Considering the vintage of its cliches, it takes a fair amount of chutzpah to title the new Mel Gibson film "Forever Young." Maybe the idea was that cliches never grow old--they just get recycled. By that reckoning, "Forever Young" (citywide) is one of the most ecologically correct movies ever made: It's fashioned entirely from recycled goods.
Gibson plays Daniel McCormick, a test pilot flying B-25s for the Air Corps, circa 1939. He's an aw-shucks daredevil flyboy with a disarming shyness around his childhood sweetheart Helen (Isabel Glasser). He just can't muster the gumption to ask her to marry him.
Tragedy strikes. Desolate, Daniel volunteers for a top-secret cryogenics experiment cooked up by his best buddy Harry (George Wendt). He awakens in 1992 when two rascally 10-year-olds accidentally throw the switch on a discarded piece of military hardware. Daniel re-enters a brave new world still moony for his would-be fiancee but surprisingly nimble considering his 50-plus years lazing in a fixed position. Given the quantity of product plugs in this film, how come there were no mattress company endorsements?
Screenwriter Jerry Abrams is still in his 20s but the scenario seems keyed to an even younger mind-set: It's spirituality, preschool-style. Like Abrams' earlier script for "Regarding Henry," this one appears to have been composed in a treehouse. It's all about big guys galumphing about like little guys; for adults, the getting of wisdom apparently involves turning yourself into a peewee. Nat (plucky Elijah Wood), the fatherless boy who befriends Daniel after liberating him from the deep freeze, is Daniel's precocious playmate; his mother (Jamie Lee Curtis) would like to be another kind of playmate to Daniel but he's still in a fog over Helen. Is his friend Harry still alive to save him, or will Daniel succumb to the ravages of post-cryonic-syndrome?
Are the people involved in this movie aware of what a glob of Harlequin and Hardy Boys it really is? More likely, everybody put their wits into a state of freeze-dried suspension. Director Steve Miner works up a few giggly time-travel barbs that work on an "Encino Man" level but mostly he takes the high, virtuous road. He doesn't camp up the material. (It's integrity of a sort.) He doesn't have much sense of place, though, which is damaging in a film (rated PG for strong language) that's supposed to transport you between eras. We need more than Billie Holiday on the soundtrack to make us hanker for 1939.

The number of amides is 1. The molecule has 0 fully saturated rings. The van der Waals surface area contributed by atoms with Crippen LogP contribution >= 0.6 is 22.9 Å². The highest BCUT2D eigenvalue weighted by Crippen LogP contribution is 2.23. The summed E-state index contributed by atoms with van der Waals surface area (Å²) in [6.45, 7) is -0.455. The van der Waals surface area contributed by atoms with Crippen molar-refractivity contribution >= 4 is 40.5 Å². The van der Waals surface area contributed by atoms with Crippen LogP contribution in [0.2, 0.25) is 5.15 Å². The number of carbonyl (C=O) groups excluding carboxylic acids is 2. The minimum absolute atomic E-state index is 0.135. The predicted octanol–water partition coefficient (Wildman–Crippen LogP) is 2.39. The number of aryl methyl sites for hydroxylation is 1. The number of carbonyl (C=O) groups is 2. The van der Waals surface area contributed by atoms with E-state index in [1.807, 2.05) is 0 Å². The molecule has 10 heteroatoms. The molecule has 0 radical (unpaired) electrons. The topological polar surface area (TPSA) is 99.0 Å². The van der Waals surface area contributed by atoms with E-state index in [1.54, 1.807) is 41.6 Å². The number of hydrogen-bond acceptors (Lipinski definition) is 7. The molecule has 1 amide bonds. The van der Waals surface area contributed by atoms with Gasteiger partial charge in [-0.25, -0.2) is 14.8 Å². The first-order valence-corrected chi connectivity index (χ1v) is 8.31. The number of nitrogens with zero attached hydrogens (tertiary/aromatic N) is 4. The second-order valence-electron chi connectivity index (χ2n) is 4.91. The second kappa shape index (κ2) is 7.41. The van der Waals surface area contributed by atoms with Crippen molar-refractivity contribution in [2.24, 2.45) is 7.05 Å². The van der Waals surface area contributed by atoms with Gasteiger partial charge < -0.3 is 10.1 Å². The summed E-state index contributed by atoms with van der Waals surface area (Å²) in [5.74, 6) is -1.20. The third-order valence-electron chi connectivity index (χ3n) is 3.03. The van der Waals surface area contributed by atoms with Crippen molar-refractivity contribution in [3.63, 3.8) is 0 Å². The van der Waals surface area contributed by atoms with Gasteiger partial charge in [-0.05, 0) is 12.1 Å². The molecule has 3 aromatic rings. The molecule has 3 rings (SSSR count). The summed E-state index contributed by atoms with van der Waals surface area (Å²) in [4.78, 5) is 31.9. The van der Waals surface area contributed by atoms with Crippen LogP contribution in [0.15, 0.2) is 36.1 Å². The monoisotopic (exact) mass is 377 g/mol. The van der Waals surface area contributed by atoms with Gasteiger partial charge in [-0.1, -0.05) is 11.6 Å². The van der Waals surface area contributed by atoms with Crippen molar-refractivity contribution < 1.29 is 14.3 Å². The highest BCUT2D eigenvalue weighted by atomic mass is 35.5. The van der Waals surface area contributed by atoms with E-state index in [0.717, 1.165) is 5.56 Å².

Gibson is such a disarming actor that he actually makes this big-kid fantasia vaguely watchable, although he's beyond the point in his career where he ought to be playing a flyboy Peter Pan. One might have thought that, with Steven Spielberg moving on to dinosaurs and advancing middle-age, this sort of twinkly sexlessness would no longer be enshrined on our screens. Recycled goods are bad enough but recycled innocence is really the pits.
Mel Gibson: Daniel
Jamie Lee Curtis: Claire
Elijah Wood: Nat
Isabel Glasser: Helen
A Warner Bros. release of an Icon production in association with Edward S. Feldman. Director Steve Miner. Producer Bruce Davey. Executive producers Edward Feldman, Jeffrey Abrams. Screenplay by Jeffrey Abrams. Cinematographer Russell Boyd. Editor Jon Poll. Costumes Aggie Guerard Rogers. Music Jerry Goldsmith. Production design Gregg Fonseca. Art director Bruce A. Miller. Set designer Jann K. Engel. Set decorator Jay R. Hart. Sound Jim Tannenbaum. Running time: 1 hour, 42 minutes.